Chase Coleman’s Tiger Global earned its investors $10.4 billion in 2020 — the most of any hedge fund that made the annual list of the top 20 managers compiled by London fund-of-funds firm LCH Investments.
The top 20 managers made $63.5 billion for their investors in 2020, according to LCH's ranking, released Monday, which ranks managers by the gains they’ve made for investors since their inception. Over time, they’ve returned some $615.1 billion to investors, which comes to 43.3 percent of the net gains in the industry.
Tiger Global, which is joining the list for the first time, has earned its investors $26.5 billion since its inception in 2001, according to LCH. That puts Tiger Global at number 14. As Institutional Investor previously reported, Tiger Global’s long-short fund was up 48.4 percent for the year, its second-best ever. Tiger Global also has a long-only fund, which gained 65.1 percent, and those gains are also included in the totals.
Traditional active managers proved to be some of the biggest winners last year.
“It was the year of the comeback of the hedge fund,” Chairman Rick Sopher told II in a phone interview.
“In navigating the especially volatile markets of 2020, talented individual managers with vision and flexibility performed better than programmed machines,” he said in a press release accompanying the report. “Those managers able to differentiate between sector winners and losers made spectacular gains.”
Izzy Englander’s Millennium Management came in second last year, making $10.2 billion for its investors in 2020. The big gains catapulted the multistrategy fund, a perennial name on the LCH list, to seventh place, up from twelfth the previous year. Millennium, launched in 1989, has earned investors $36 billion since then.
Like Tiger Global, two other big winners of 2020 are descendants of Julian Robertson's famed Tiger Management hedge fund. The other so-called Tiger cubs included Steve Mandel’s Lone Pine Capital, returning $9.1 billion to investors in 2020 — the third-biggest gain — and Andreas Halvorsen’s Viking Global Investors, which had net gains of $7 billion.
Like Tiger Global, Lone Pine and Viking both run long-only funds as well as traditional long-short equity funds. Last year, one of Viking’s funds surged 51.6 percent, II previously reported. Its long-only fund gained 33.1 percent. Lone Pine’s long-short fund gained 30 percent, while its long-only fund rose 46 percent, II also reported earlier.
“These equity managers really did a great job. They are way outperforming market indexes and taking less risk,” said Sopher.
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Lone Pine is now in third place, returning $42.3 billion to investors since its debut in 1996, and Viking is sixth, with net gains of $36.6 billion since it was launched in 1999.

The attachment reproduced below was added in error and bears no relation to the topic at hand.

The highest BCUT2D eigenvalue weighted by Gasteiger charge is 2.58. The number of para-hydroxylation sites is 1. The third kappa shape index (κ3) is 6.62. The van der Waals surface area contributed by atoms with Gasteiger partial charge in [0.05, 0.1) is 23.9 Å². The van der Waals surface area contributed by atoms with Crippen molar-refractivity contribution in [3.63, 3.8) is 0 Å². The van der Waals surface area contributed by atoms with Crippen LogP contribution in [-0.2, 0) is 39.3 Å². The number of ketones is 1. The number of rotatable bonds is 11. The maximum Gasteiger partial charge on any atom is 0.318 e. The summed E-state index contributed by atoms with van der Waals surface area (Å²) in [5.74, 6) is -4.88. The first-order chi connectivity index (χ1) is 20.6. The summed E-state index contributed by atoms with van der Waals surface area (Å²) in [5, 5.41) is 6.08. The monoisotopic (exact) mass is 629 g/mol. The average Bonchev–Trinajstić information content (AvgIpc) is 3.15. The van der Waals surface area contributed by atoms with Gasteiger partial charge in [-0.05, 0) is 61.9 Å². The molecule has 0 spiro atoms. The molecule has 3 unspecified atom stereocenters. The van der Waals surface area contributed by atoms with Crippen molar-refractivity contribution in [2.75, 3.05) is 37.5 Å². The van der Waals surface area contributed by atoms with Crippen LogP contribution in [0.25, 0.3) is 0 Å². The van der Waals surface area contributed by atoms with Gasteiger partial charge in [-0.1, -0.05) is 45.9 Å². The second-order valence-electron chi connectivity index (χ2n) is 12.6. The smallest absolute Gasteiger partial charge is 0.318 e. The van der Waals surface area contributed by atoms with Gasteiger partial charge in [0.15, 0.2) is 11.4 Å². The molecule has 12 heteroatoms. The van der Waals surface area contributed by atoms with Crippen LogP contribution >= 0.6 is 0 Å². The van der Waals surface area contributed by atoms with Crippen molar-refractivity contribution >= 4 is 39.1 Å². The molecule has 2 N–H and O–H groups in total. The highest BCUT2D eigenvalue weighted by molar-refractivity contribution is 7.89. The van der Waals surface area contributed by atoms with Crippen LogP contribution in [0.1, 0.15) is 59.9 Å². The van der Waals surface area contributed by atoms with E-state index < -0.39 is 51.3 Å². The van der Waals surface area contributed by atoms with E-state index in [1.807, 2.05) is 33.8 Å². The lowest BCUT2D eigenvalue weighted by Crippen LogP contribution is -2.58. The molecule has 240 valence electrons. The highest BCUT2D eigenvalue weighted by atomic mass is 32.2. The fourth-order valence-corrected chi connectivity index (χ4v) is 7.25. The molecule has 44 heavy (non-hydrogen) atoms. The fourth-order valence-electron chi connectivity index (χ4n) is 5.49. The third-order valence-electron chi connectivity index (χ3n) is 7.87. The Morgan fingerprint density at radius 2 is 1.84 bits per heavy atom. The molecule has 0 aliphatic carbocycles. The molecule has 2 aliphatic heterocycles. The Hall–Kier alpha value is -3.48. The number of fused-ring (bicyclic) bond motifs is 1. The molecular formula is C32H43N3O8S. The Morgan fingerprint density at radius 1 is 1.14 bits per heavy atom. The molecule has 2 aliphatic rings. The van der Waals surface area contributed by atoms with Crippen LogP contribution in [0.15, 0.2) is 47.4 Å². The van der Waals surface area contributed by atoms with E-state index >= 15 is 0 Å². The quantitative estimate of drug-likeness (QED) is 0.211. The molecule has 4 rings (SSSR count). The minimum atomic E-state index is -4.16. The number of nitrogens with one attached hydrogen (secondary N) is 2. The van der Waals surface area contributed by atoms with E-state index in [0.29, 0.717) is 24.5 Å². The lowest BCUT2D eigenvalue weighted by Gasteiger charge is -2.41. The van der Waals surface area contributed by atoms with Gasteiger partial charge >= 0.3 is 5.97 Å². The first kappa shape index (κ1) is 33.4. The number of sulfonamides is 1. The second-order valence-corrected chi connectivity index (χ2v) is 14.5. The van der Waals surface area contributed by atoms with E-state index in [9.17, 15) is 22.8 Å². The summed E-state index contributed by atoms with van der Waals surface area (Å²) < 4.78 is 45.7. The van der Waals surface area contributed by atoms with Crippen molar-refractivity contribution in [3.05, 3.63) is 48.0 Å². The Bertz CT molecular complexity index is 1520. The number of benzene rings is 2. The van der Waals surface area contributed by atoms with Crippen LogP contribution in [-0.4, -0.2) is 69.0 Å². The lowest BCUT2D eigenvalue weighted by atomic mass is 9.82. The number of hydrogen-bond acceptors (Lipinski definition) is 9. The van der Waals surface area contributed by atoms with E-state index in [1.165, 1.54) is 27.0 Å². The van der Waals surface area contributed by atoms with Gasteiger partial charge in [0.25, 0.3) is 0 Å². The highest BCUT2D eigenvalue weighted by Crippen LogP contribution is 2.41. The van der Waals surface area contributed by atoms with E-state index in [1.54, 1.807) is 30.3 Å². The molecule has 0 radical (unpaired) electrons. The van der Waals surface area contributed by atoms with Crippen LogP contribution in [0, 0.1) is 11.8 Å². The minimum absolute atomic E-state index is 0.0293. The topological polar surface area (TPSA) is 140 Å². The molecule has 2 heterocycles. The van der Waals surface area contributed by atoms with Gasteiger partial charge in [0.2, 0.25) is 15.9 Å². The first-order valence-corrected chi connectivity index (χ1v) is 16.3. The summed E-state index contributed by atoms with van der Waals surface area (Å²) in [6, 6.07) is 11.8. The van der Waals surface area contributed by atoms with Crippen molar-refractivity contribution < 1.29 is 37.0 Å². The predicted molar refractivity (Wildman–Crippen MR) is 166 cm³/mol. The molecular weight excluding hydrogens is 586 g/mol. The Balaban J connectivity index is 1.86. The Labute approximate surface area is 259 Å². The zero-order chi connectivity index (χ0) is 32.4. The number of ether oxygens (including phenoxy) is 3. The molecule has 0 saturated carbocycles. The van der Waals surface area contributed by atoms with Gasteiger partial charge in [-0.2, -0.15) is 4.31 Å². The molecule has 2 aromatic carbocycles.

Meanwhile, quant and systematic managers, like Two Sigma and Renaissance Technologies, have fallen off the list due to poor performance.
“Conditions favored man over machine, and it was notable that Renaissance Technologies, a machine-driven manager, has dropped out of the top 20,” Sopher said.
II previously reported that the funds Renaissance offers to outside investors had steep losses last year, with one fund falling more than 22 percent and another down more than 33 percent through December 25. It had ranked fifteenth on the 2019 list. Renaissance declined to comment.
Two Sigma, which ranked nineteenth in 2018, fell off the list in 2019.
That said, Ray Dalio’s computer-driven Bridgewater Associates, which lost its investors $12.1 billion in 2020, maintained its number one ranking. The firm — the oldest one on the list still managing outside money — has returned $46.5 billion to investors since its inception in 1975 and now has $101.9 billion in assets under management, according to LCH.
However Bridgewater’s assets under management declined some $30 billion, from $131 billion, indicating that the firm both lost money and had redemptions, according to Sopher. Bridgewater declined to comment.
The only other firm on the top 20 list that lost money last year was John Paulson’s Paulson & Co., which was in the process of winding down its funds to outside money and becoming a family office. Investors had lost $1.2 billion last year before the funds were shut down at the end of June. Despite Paulson’s fall from grace in recent years, investors in his funds still made $17.8 billion since he opened his firm in 1994. Paulson could not be reached for comment.
Others on the top-20 list include Citadel, D.E. Shaw Group, Elliott Associates, Baupost Group, Sculptor Capital Management (formerly known as Och-Ziff), Farallon Capital Management, Appaloosa Management, TCI, Point72 Asset Management (previously SAC Capital), Egerton, Brevan Howard, and King Street Capital. In addition, Soros Fund Management and Moore Capital, both of which have ceased running outside money, are also among the top 20 all-time earners.